infants born at the same time may be very different. Some infants
are very quiet and sleep a lot. Other infants are very active. Accepting
these differences will make it easier to take care of infants and
help them grow and develop.
A child that walks or talks at a younger age than another child
is not necessarily "better" or more advanced. This guide
will share characteristics of most infants. These characteristics
are divided into three main areas: physical (body), social-emotional
(getting along with others), and intellectual (thinking and language)
development. All age ranges given are approximate.
Remember that infants are human. They have needs and feelings.
Infants look and act differently. Let each infant be himself or
herself. Adapt to each infant's behavior instead of pushing the
infant to be more like other infants.
Birth to Six Months
Physical Development - At birth,
infants cannot control their body movements. Most of their movements
are reflexes. Their nervous system is not fully developed. During
the first months, infants can see clearly objects that are about
10 inches away from their faces. By six months, their vision is
more fully developed. By four months, most babies have some control
of their muscles and nervous system. They can sit with support,
hold their head up for short periods of time, and can roll from
their side to their stomach. By five months, most babies can roll
Social and Emotional Development - They
begin to develop trust as their parents meet their needs such as
changing their diapers when needed, feeding them when they are hungry,
and holding them when they cry. When frightened, infants cry and
look surprised and afraid. They cry to express anger, pain and hunger.
It is their way of communicating. They are easily excited or upset.
They need to be cradled and comforted. It seems as if they cannot
tell where their bodies end and someone else's begins. Infants smile
in response to a pleasant sound or a full stomach. At about six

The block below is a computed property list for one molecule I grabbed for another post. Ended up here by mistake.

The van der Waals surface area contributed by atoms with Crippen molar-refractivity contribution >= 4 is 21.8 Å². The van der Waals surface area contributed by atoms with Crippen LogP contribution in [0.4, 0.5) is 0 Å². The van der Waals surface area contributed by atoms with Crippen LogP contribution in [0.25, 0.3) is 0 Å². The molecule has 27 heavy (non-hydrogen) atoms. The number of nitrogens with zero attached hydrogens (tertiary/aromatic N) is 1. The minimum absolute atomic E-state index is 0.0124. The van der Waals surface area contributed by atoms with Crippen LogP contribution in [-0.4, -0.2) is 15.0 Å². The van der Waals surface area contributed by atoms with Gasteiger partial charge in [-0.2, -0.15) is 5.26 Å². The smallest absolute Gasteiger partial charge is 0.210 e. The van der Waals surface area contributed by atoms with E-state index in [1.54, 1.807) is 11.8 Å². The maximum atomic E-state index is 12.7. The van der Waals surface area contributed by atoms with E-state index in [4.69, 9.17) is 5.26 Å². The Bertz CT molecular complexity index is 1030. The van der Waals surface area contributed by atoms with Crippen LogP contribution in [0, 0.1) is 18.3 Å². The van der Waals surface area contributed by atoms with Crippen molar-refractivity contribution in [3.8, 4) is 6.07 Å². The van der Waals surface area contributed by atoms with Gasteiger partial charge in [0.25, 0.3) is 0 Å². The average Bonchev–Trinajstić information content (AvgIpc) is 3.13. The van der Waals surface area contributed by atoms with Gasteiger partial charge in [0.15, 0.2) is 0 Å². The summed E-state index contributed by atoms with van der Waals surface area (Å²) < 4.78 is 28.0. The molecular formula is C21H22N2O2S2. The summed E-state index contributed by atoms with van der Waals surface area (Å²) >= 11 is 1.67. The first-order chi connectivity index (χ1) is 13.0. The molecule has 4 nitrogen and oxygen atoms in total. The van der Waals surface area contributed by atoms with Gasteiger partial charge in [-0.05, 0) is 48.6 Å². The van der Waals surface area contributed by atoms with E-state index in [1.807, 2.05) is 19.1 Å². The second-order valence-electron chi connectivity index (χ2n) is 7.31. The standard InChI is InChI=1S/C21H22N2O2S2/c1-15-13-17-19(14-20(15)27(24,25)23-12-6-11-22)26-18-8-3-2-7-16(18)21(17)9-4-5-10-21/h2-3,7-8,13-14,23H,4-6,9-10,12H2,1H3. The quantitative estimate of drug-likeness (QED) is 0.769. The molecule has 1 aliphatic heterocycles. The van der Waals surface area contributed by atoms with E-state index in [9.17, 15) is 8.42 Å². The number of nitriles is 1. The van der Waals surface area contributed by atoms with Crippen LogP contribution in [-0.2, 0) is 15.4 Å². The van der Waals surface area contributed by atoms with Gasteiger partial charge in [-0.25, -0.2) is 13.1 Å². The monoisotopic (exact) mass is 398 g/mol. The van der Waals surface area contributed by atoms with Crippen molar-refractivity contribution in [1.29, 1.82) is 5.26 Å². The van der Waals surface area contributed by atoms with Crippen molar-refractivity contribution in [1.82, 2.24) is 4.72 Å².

weeks, they smile in response to someone else. By four months, they
smile broadly, laugh when pleased, and learn to recognize faces
and voices of parents.
Intellectual Development - Infants
babble, coo and gurgle. They study their hands and feet. They turn
to locate the source of sounds. Infants can focus on and follow
moving objects with their eyes. They explore things with their mouths.
They put anything they can hold into their mouths. They cry in different
ways to express hunger, anger and pain. They forget about objects
that they cannot see.
to Twelve Months
Physical Development - Infants
still take a nap in the morning and afternoon. They start to eat
and sleep at regular times. They eat three meals a day and drink
from bottles at various times. They start using a cup and a spoon
to feed themselves. Infants can sit alone. They crawl with their
stomach touching the floor, and they creep on their hands and knees.
By eight months, they can reach for and hold objects. They can pick
up objects with their thumb and forefinger and let objects go (drop
things). They start to throw things. They pull up to stand, they
stand holding onto furniture, and they can walk when led. By the
time they are 12 months old, most babies can weigh three times what
they weighed at birth and gain about an inch per month in length.
The average infant at one year may be between 2630 inches
Social and Emotional Development - Infants
respond when you say their name. They begin to fear strangers. They
begin to fear being left by their parents. They get angry and frustrated
when their needs are not met in a reasonable amount of time. Infants
will talk to themselves in front of a mirror. They begin to learn
what is and is not allowed. Eye contact begins to replace some of
the physical contact that younger infants seek.
Intellectual Development - Infants
wave bye-bye and play pat-a-cake. They respond to simple directions.
They look for things not in sight. Infants make sounds like "dada"
and "mama." They begin to pretend by acting out familiar
activities. They make sounds that can be understood by people who
know them well. They repeat actions that cause a response such as
when given a rattle, they will shake it and laugh. By 12 months,
many infants speak their first understandable words.
Home | Doing Business | Ages
& Stages | Caring
for Kids | Make
Your Own Flyer | Babysitting
Puzzle | About this Site | Additional Resources | Frequently Asked Questions | Feedback